During conversation, people take turns speaking by rapidly responding to their partners while simultaneously avoiding interruption1,2. Such interactions display a remarkable degree of coordination, as gaps between turns are typically about 200 milliseconds3—approximately the duration of an eyeblink4. These latencies are considerably shorter than those observed in simple word-production tasks, which indicates that speakers often plan their responses while listening to their partners2. Although a distributed network of brain regions has been implicated in speech planning5,6,7,8,9, the neural dynamics underlying the specific preparatory processes that enable rapid turn-taking are poorly understood. Here we use intracranial electrocorticography to precisely measure neural activity as participants perform interactive tasks, and we observe a functionally and anatomically distinct class of planning-related cortical dynamics. We localize these responses to a frontotemporal circuit centred on the language-critical caudal inferior frontal cortex10 (Broca’s region) and the caudal middle frontal gyrus—a region not normally implicated in speech planning11,12,13. Using a series of motor tasks, we then show that this planning network is more active when preparing speech as opposed to non-linguistic actions. Finally, we delineate planning-related circuitry during natural conversation that is nearly identical to the network mapped with our interactive tasks, and we find this circuit to be most active before participant speech during unconstrained turn-taking. Therefore, we have identified a speech planning network that is central to natural language generation during social interaction.
This is a preview of subscription content, access via your institution
Subscribe to Nature+
Get immediate online access to the entire Nature family of 50+ journals
Subscribe to Journal
Get full journal access for 1 year
only $3.90 per issue
All prices are NET prices.
VAT will be added later in the checkout.
Tax calculation will be finalised during checkout.
Get time limited or full article access on ReadCube.
All prices are NET prices.
The data used in these analyses are not publicly available owing to concerns regarding patient privacy; however, the corresponding author will provide deidentified primary data upon request.
The corresponding author will provide the MATLAB code used in this study for analysis of ECoG and behavioural data upon request.
Sacks, H., Schegloff, E. A. & Jefferson, G. A simplest systematics for the organization of turn-taking for conversation. Language 50, 696–735 (1974).
Levinson, S. C. & Torreira, F. Timing in turn-taking and its implications for processing models of language. Front. Psychol. 6, 731 (2015).
Stivers, T. et al. Universals and cultural variation in turn-taking in conversation. Proc. Natl Acad. Sci. USA 106, 10587–10592 (2009).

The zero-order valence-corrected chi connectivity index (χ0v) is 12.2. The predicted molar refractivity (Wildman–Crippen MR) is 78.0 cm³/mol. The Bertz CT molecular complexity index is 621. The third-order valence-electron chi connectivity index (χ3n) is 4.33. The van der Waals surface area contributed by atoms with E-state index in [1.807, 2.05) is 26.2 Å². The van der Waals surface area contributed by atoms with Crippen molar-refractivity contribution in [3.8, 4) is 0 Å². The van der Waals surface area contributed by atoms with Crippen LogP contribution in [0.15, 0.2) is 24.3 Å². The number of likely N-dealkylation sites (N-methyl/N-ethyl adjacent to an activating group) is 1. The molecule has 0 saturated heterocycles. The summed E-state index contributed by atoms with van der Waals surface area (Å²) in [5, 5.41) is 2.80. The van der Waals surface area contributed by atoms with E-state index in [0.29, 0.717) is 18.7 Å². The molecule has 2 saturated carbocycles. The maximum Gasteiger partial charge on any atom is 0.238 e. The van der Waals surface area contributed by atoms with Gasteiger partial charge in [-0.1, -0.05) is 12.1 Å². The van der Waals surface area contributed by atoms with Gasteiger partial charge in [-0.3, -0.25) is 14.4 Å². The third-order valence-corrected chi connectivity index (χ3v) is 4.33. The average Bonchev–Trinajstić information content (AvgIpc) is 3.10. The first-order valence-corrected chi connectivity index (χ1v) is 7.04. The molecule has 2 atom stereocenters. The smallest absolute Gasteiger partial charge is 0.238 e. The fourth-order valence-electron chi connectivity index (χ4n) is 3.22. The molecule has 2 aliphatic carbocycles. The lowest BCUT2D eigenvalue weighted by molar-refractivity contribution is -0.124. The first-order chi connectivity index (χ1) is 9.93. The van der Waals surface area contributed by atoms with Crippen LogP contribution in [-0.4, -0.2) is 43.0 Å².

Schiffman, H. R. Sensation and Perception: An Integrated Approach (Wiley, 2001).
Flinker, A. et al. Redefining the role of Broca’s area in speech. Proc. Natl Acad. Sci. USA 112, 2871–2875 (2015).
Basilakos, A., Smith, K. G., Fillmore, P., Fridriksson, J. & Fedorenko, E. Functional characterization of the human speech articulation network. Cereb. Cortex 28, 1816–1830 (2018).
Mirman, D., Kraft, A. E., Harvey, D. Y., Brecher, A. R. & Schwartz, M. F. Mapping articulatory and grammatical subcomponents of fluency deficits in post-stroke aphasia. Cogn. Affect. Behav. Neurosci. 19, 1286–1298 (2019).
Guenther, F. H. Neural Control of Speech (MIT, 2016).
Sahin, N. T., Pinker, S., Cash, S. S., Schomer, D. & Halgren, E. Sequential processing of lexical, grammatical, and phonological information within Broca’s area. Science 326, 445–449 (2009).
Broca, P. Remarques sur le siege de la faculté du langage articulé, suivies d’une observation d’aphémie (perte de la parole). Bull. Mem. Soc. Anat. Paris 36, 330–356 (1861).
Chang, E. F. et al. Pure apraxia of speech after resection based in the posterior middle frontal gyrus. Neurosurgery 87, E383–E389 (2020).
Brass, M. & von Cramon, D. Y. The role of the frontal cortex in task preparation. Cereb. Cortex 12, 908–914 (2002).
Sierpowska, J. et al. Involvement of the middle frontal gyrus in language switching as revealed by electrical stimulation mapping and functional magnetic resonance imaging in bilingual brain tumor patients. Cortex 99, 78–92 (2018).
Levinson, S. C. Turn-taking in human communication-origins and implications for language processing. Trends Cogn. Sci. 20, 6–14 (2016).
Indefrey, P. The spatial and temporal signatures of word production components: a critical update. Front. Psychol. 2, 255 (2011).
Schuhmann, T., Schiller, N. O., Goebel, R. & Sack, A. T. The temporal characteristics of functional activation in Broca’s area during overt picture naming. Cortex 45, 1111–1116 (2009).
Ferpozzi, V. et al. Broca’s area as a pre-articulatory phonetic encoder: gating the motor program. Front. Hum. Neurosci. 12, 64 (2018).